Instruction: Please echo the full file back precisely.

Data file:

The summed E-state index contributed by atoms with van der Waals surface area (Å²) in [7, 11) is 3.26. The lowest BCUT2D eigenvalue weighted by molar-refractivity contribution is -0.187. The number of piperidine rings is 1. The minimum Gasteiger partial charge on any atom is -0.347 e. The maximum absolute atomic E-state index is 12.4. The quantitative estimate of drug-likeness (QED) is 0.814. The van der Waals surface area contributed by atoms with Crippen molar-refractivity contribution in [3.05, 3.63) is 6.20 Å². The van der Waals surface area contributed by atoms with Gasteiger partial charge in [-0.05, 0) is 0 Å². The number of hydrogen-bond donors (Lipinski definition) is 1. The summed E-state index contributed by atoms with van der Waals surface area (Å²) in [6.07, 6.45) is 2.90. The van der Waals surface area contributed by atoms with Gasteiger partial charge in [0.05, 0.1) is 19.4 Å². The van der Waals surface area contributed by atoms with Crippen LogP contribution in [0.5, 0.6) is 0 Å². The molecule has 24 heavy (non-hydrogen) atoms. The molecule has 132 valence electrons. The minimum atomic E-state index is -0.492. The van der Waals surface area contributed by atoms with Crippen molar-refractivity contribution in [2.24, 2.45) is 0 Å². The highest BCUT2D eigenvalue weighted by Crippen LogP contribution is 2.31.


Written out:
The summed E-state index contributed by atoms with van der Waals surface area (Å²) in [7, 11) is 3.26. The lowest BCUT2D eigenvalue weighted by molar-refractivity contribution is -0.187. The number of piperidine rings is 1. The minimum Gasteiger partial charge on any atom is -0.347 e. The maximum absolute atomic E-state index is 12.4. The quantitative estimate of drug-likeness (QED) is 0.814. The van der Waals surface area contributed by atoms with Crippen molar-refractivity contribution in [3.05, 3.63) is 6.20 Å². The van der Waals surface area contributed by atoms with Gasteiger partial charge in [-0.05, 0) is 0 Å². The number of hydrogen-bond donors (Lipinski definition) is 1. The summed E-state index contributed by atoms with van der Waals surface area (Å²) in [6.07, 6.45) is 2.90. The van der Waals surface area contributed by atoms with Gasteiger partial charge in [0.05, 0.1) is 19.4 Å². The van der Waals surface area contributed by atoms with Crippen LogP contribution in [0.5, 0.6) is 0 Å². The molecule has 24 heavy (non-hydrogen) atoms. The molecule has 132 valence electrons. The minimum atomic E-state index is -0.492. The van der Waals surface area contributed by atoms with Crippen molar-refractivity contribution in [2.24, 2.45) is 0 Å². The highest BCUT2D eigenvalue weighted by Crippen LogP contribution is 2.31.